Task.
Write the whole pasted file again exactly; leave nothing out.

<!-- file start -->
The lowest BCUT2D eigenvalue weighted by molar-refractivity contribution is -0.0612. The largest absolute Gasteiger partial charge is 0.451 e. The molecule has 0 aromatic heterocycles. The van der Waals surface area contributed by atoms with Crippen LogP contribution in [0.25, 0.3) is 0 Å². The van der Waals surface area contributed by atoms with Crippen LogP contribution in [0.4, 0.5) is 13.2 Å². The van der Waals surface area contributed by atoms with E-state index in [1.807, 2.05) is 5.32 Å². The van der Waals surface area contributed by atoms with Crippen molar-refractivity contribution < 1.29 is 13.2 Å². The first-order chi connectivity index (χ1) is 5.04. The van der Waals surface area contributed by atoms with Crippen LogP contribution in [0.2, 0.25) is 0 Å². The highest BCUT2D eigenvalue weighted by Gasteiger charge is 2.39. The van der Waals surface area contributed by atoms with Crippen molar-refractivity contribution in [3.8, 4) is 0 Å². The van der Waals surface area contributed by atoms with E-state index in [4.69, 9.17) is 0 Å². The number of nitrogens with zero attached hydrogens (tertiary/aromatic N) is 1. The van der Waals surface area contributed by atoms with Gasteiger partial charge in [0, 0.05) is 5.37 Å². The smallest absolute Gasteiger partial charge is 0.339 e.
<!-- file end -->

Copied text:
The lowest BCUT2D eigenvalue weighted by molar-refractivity contribution is -0.0612. The largest absolute Gasteiger partial charge is 0.451 e. The molecule has 0 aromatic heterocycles. The van der Waals surface area contributed by atoms with Crippen LogP contribution in [0.25, 0.3) is 0 Å². The van der Waals surface area contributed by atoms with Crippen LogP contribution in [0.4, 0.5) is 13.2 Å². The van der Waals surface area contributed by atoms with E-state index in [1.807, 2.05) is 5.32 Å². The van der Waals surface area contributed by atoms with Crippen molar-refractivity contribution < 1.29 is 13.2 Å². The first-order chi connectivity index (χ1) is 5.04. The van der Waals surface area contributed by atoms with Crippen LogP contribution in [0.2, 0.25) is 0 Å². The highest BCUT2D eigenvalue weighted by Gasteiger charge is 2.39. The van der Waals surface area contributed by atoms with Crippen molar-refractivity contribution in [3.8, 4) is 0 Å². The van der Waals surface area contributed by atoms with E-state index in [4.69, 9.17) is 0 Å². The number of nitrogens with zero attached hydrogens (tertiary/aromatic N) is 1. The van der Waals surface area contributed by atoms with Gasteiger partial charge in [0, 0.05) is 5.37 Å². The smallest absolute Gasteiger partial charge is 0.339 e.